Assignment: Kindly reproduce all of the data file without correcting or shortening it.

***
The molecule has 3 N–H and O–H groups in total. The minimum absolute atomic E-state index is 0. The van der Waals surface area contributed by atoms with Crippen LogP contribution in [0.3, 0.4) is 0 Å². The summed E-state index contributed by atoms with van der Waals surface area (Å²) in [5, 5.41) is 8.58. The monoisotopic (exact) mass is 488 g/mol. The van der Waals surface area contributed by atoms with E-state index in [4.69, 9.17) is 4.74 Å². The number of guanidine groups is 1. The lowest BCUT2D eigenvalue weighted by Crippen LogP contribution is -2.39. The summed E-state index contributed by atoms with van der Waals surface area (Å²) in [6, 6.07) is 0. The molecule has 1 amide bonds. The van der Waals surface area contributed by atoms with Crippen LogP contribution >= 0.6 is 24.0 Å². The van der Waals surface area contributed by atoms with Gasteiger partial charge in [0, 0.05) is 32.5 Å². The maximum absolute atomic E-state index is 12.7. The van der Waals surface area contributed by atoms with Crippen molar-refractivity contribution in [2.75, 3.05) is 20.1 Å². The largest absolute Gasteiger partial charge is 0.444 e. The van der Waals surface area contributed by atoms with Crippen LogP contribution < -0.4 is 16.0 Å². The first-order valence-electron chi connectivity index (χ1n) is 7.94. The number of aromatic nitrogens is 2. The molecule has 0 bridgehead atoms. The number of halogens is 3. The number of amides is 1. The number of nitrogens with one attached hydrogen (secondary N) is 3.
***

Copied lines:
The molecule has 3 N–H and O–H groups in total. The minimum absolute atomic E-state index is 0. The van der Waals surface area contributed by atoms with Crippen LogP contribution in [0.3, 0.4) is 0 Å². The summed E-state index contributed by atoms with van der Waals surface area (Å²) in [5, 5.41) is 8.58. The monoisotopic (exact) mass is 488 g/mol. The van der Waals surface area contributed by atoms with E-state index in [4.69, 9.17) is 4.74 Å². The number of guanidine groups is 1. The lowest BCUT2D eigenvalue weighted by Crippen LogP contribution is -2.39. The summed E-state index contributed by atoms with van der Waals surface area (Å²) in [6, 6.07) is 0. The molecule has 1 amide bonds. The van der Waals surface area contributed by atoms with Crippen LogP contribution >= 0.6 is 24.0 Å². The van der Waals surface area contributed by atoms with Gasteiger partial charge in [0, 0.05) is 32.5 Å². The maximum absolute atomic E-state index is 12.7. The van der Waals surface area contributed by atoms with Crippen molar-refractivity contribution in [2.75, 3.05) is 20.1 Å². The largest absolute Gasteiger partial charge is 0.444 e. The van der Waals surface area contributed by atoms with Crippen LogP contribution < -0.4 is 16.0 Å². The first-order valence-electron chi connectivity index (χ1n) is 7.94. The number of aromatic nitrogens is 2. The molecule has 0 bridgehead atoms. The number of halogens is 3. The number of amides is 1. The number of nitrogens with one attached hydrogen (secondary N) is 3.